It’s Got A Great Sense Of Humor
My time with the Vantage was brief, as it’s typically the case with supercar press units. It was also raining hard, but I did have it long enough to sample the car’s new chassis, adjustable suspension, and drivetrain.
When I say it has more in common with an AMG GT, it’s because its engine and transmission were taken directly out of that car. It’s a gem of an engine, a twin-turbo, 4.0-liter V8 good for a more than sufficient 503 horsepower and 505 lb-ft of torque. It’s mated to an eight-speed, ZF-sourced transaxle automatic gearbox that sends power to the rear wheels. Aston Martin claims 0-100 km/h is achieved in roughly 3.5 seconds.To Aston Martin’s credit, the car’s chassis is all developed in house, so is the suspension. Concentrating solely on the car’s structure, and designing it around a new, lighter V8 engine allowed Aston Martin to explore new ways of maximizing the car’s weight distribution.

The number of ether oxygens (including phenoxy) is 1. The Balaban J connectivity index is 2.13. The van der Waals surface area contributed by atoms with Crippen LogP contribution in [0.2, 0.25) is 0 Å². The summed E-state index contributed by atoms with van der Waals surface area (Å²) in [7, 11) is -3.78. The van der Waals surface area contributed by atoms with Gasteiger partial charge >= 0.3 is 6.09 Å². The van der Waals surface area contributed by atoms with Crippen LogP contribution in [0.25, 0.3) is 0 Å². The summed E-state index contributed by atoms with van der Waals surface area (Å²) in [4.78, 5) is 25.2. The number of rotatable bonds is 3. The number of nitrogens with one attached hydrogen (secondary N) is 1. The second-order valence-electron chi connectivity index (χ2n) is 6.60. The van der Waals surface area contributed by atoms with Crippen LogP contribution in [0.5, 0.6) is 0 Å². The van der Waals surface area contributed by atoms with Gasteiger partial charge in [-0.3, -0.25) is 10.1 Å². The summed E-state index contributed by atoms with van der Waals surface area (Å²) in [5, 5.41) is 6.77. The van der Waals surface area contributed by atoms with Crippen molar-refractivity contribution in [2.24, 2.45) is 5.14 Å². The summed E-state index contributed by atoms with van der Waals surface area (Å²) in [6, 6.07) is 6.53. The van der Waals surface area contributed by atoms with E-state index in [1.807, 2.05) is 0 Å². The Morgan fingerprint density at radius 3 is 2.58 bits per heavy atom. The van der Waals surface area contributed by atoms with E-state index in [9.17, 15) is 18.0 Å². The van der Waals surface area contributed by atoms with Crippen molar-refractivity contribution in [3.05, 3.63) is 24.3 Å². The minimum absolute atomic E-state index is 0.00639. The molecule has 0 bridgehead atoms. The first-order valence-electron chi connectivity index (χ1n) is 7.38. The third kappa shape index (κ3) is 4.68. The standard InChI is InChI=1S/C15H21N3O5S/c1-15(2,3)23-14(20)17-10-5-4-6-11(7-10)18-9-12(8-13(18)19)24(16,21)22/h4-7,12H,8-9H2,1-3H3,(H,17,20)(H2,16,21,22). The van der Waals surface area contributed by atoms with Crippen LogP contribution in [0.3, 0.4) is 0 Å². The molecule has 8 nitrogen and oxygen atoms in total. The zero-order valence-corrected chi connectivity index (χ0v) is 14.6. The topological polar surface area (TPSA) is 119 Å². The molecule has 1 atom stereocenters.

The Vantage actually rides on a platform that’s heavily derived from the larger DB11, but it’s been shortened and stiffened in order to fit the requests of this track-oriented machine. Evidently, its steering is sharper and the entire machine feels much lighter on its feet, more so even than a Porsche 911. But unlike a 911 which is a lot more buttoned down, the Vantage is an animal with a flamboyant personality. It’s refined, sure. When its adaptive dampers are relaxed, the car will cruise around town and absorb potholes no sweat. But it remains a loud and bouncy car, where drivetrain wine and exhaust booms constantly invade the cabin.